Loss of Local Control and Home Rule Authority
If passed, SB 522 and HB 219 will further erode our ability to control our own neighborhoods. Daily Vacation Rentals will destroy our quiet family neighborhoods, just as they have in other areas of the US.
Would you want an unregulated Daily Rental moving in next to you?
SB 522 and HB 219 mean daily strangers coming and going from the house right next door. Online platforms are not required to check and verify identification. These bills contain a provision for checking for registered sex offenders, but only after 24 hours. Would you like sex offenders moving in next to your family for a day? Our legislators voting “Yes” seem to think this is acceptable. A simple internet search for “Airbnb horror story” yields hundreds of incidents at short-term rentals, many of which have taken place in Florida.
What about parking?
In most cases, driveways in single-family neighborhoods are built to accommodate two or three vehicles. When a renovated house starts acting like a hotel, often more than three cars are parked at the property. Cars end up parked on the street, making it difficult for emergency vehicles to respond to emergencies and causing increased response times.
What about occupancy?
The state’s rules for occupancy are 1 person for every 150 sq ft. This means a 2,000 sq ft home could host up to 13 renters on a daily or hourly basis. A 3,000 sq ft home could host 30 transient daily guests. Local governments cannot regulate occupancy under these bills.
SB 522 and HB 219 worsen Housing Affordability for long-term renters and elderly populations.
Short-term rentals exacerbate housing affordability by pricing out long-term renters. In Florida, Vacation Rental properties are often owned by out-of-state investors. When foreign Vacation Rental corporations stay buying up neighborhoods for profit, fulltime residents and long-term renters lose. They end up holding the bag and paying higher taxes for code and legal enforcement of problematic short-term rentals, while out-of-state corporations elude tax and regulatory obligations. Elderly homeowners can be priced out of their long-term residences as taxes rise.
The proliferation of Daily Vacation Rentals has already destroyed communities in Florida.
The City of Anna Maria, a vacation rental friendly beach community in western Florida without existing rental restrictions, has documented an increase in Vacation Rentals from 20% in 2011 to over 60%. Similar fates await many communities in Florida if CS/HB 219 and CS/SB 522 are passed.
Deregulated Daily Vacation Rentals have destroyed communities in other states, like this dire warning from Arizona.
In states like Arizona which have deregulated Daily Vacation Rentals, entire communities have been converted from full-time family neighborhoods to transient commercial tourist areas. Schools have closed, long-term renters have been priced out of housing, and quality of life has declined.
Our State DBPR cannot effectively regulate or enforce Daily Vacation Rentals statewide.
Currently, all entities operating as Vacation Rentals must be licensed with the State of Florida’s Department of Business and Professional Regulation (DBPR). Preliminary research based on public records shows that current compliance with State DBPR requirements is as low as 15% or lower in many areas of Florida.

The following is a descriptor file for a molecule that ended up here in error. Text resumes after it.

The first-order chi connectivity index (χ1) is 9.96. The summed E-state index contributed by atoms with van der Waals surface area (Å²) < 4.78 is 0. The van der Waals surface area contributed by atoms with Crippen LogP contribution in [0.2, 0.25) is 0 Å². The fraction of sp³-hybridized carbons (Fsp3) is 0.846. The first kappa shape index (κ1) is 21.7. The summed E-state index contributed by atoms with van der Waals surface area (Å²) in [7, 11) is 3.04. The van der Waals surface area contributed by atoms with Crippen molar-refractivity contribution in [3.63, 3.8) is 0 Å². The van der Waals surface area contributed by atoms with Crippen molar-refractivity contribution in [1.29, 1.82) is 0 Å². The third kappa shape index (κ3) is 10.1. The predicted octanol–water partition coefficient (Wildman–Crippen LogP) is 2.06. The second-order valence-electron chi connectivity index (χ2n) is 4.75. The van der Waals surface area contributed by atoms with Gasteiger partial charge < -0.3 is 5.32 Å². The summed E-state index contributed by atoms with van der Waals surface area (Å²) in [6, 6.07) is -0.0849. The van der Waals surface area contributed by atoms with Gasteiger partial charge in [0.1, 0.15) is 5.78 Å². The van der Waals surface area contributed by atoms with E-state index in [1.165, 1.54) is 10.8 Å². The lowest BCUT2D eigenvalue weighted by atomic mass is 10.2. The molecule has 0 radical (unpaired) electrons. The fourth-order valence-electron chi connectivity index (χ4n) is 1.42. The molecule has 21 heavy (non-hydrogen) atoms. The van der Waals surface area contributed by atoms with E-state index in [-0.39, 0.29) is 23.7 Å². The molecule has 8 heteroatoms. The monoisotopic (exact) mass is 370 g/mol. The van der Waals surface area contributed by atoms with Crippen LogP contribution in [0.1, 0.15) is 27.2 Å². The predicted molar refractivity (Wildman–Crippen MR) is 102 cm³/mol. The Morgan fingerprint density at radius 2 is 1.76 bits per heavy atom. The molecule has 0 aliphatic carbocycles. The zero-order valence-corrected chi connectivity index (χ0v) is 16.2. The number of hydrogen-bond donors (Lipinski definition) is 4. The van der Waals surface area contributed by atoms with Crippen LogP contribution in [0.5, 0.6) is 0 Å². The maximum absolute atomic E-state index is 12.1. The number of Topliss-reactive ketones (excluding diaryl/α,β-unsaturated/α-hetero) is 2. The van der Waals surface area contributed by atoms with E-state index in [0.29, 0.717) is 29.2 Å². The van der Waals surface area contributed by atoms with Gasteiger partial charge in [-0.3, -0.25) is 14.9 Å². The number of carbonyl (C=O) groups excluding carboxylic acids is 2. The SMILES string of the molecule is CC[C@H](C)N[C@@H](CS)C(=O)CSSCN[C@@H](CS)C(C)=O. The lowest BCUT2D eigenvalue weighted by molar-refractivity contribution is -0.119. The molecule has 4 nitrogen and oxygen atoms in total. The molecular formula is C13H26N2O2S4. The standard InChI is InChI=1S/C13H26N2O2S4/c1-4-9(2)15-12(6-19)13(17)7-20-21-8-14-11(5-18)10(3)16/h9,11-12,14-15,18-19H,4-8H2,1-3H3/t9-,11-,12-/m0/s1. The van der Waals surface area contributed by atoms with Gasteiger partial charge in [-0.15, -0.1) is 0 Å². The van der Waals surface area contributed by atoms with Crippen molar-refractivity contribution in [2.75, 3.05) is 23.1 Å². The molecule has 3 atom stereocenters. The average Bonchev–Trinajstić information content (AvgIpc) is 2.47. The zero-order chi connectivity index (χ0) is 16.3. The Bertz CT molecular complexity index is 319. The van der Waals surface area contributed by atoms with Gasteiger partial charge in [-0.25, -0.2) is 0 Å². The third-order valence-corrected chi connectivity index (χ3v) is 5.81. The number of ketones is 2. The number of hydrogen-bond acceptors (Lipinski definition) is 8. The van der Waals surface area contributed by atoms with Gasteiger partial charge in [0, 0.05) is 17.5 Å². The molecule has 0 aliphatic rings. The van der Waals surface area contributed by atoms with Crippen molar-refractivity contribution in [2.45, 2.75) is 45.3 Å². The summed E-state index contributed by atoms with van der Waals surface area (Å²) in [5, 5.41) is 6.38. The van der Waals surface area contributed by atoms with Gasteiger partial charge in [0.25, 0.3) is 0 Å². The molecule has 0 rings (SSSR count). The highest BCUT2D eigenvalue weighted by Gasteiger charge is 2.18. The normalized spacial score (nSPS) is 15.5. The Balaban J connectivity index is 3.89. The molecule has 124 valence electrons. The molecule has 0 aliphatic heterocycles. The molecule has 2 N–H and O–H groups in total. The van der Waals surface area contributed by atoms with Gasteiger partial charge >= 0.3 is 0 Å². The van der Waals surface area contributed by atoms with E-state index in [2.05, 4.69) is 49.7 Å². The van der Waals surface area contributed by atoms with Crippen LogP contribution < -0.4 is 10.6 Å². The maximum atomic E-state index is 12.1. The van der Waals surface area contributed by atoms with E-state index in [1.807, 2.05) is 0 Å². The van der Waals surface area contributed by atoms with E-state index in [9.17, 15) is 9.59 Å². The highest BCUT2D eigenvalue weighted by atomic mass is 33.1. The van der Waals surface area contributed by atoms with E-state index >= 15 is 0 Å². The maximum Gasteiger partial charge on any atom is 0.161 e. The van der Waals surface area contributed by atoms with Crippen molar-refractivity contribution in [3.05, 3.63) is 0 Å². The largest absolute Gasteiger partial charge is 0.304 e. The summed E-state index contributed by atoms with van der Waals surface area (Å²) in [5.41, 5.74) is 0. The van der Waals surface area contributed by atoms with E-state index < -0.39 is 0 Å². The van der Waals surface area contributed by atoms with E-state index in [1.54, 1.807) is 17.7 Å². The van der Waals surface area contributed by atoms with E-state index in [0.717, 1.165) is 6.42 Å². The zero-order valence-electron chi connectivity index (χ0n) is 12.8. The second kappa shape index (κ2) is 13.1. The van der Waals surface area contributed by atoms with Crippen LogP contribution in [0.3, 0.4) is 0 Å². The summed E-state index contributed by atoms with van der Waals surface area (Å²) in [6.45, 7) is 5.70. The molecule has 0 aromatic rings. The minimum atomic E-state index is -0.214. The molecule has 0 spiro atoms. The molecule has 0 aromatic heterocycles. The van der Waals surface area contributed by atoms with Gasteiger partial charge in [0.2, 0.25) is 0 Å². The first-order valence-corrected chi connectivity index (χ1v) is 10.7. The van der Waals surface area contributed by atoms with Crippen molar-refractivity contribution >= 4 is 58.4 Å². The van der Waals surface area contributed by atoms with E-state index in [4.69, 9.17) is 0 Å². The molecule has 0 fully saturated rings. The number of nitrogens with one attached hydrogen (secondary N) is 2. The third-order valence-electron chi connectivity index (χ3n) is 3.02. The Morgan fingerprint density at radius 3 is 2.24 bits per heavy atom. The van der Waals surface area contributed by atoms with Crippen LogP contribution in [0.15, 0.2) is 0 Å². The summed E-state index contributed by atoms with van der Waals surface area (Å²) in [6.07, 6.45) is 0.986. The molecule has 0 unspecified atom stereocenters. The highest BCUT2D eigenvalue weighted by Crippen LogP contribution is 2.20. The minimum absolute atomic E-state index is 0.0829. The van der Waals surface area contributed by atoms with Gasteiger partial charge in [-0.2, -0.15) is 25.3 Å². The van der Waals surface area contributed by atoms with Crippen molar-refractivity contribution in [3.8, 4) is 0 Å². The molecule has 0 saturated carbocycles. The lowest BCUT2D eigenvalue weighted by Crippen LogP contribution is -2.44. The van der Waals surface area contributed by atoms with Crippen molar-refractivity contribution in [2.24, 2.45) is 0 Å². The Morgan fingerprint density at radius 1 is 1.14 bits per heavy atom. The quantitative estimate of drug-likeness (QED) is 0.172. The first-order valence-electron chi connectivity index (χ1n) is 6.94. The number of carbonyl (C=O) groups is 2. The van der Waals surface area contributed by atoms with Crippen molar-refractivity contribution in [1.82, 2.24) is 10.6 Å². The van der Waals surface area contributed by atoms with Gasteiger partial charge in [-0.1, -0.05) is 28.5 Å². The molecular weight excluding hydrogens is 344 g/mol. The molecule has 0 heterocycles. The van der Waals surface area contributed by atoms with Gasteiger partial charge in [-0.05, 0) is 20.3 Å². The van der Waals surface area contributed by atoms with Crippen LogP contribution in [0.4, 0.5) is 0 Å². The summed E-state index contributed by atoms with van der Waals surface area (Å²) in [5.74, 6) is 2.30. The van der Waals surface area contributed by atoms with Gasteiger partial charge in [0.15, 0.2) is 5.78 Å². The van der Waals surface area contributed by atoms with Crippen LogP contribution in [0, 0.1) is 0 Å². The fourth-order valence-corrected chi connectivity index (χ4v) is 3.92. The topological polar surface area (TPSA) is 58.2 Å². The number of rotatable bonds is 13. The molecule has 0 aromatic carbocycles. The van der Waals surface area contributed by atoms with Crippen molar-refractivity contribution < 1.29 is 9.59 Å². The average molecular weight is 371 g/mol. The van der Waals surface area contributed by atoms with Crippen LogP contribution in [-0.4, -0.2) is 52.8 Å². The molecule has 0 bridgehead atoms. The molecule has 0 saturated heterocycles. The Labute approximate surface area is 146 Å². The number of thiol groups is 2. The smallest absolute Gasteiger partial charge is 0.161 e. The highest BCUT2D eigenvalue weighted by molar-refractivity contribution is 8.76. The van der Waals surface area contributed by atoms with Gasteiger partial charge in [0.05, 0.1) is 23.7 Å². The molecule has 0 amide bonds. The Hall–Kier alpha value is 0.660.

Florida’s DBPR CANNOT handle an influx of new regulatory responsibilities when compliance and enforcement rates are already so low. These bills are a handout to the Airbnb lobby, designed to benefit Big Tech, Silicon Valley, and out-of-state corporate investors, who wish to profit off our Florida neighborhoods.
Who owns Daily Vacation Rentals in Florida?
Public records show that in many areas of Florida, over 50% of Vacation Rentals are owned by entities out-of-area or outside Florida. Many are owned by registered corporations. The Airbnb lobby would like the public to believe that deregulating Vacation Rentals will allow individual homeowners to rent out rooms for extra income. The REALITY: In many areas of Florida where Vacation Rentals are legal, LESS THAN 1% of rentals are for individual rooms. The vast majority of Vacation Rentals in Florida are whole home rentals. (Source: AirDNA.co)
Who is funding SB 522 and HB 219?
Primary funding is coming from the powerful Airbnb lobby. These bills are an attempt by Big Tech and Silicon Valley to take over Florida’s residential neighborhoods. Please help us defend our family, friends, neighbors, vulnerable communities like Florida’s elderly, and our beautiful state from profit-seeking corporations who want to destroy our paradise.
Voiding of Legislation Passed After 2014
Counties, cities, and communities have adjusted to locally developed rules. Wiping out ordinances that were developed and adopted after 2014, through numerous rounds of public input and feedback from stakeholders (realtors, property managers, investors, and residents), will not lead to good outcomes.
Local authorities and regulations are better at deterring disruptive party rentals and non-licensed or non-compliant rentals than bureaucrats in Tallahassee. Florida is a large state and every neighborhood is unique. A one-size-fits-all approach to unregulated Daily Vacation Rentals is not a viable solution.
False Equivalency in Applying Regulatory Ordinances
Vacation Rental regulation exists to protect the taxpaying residents of Florida. A property being used for a commercial purpose should be subject to appropriate regulations, especially when operating within a residential neighborhood. Most communities have regulations that prevent certain types of commercial use within residentially zoned neighborhoods. Local authorities should have jurisdiction in determining which types of ordinances are appropriate to best protect their residents, neighborhoods, and communities.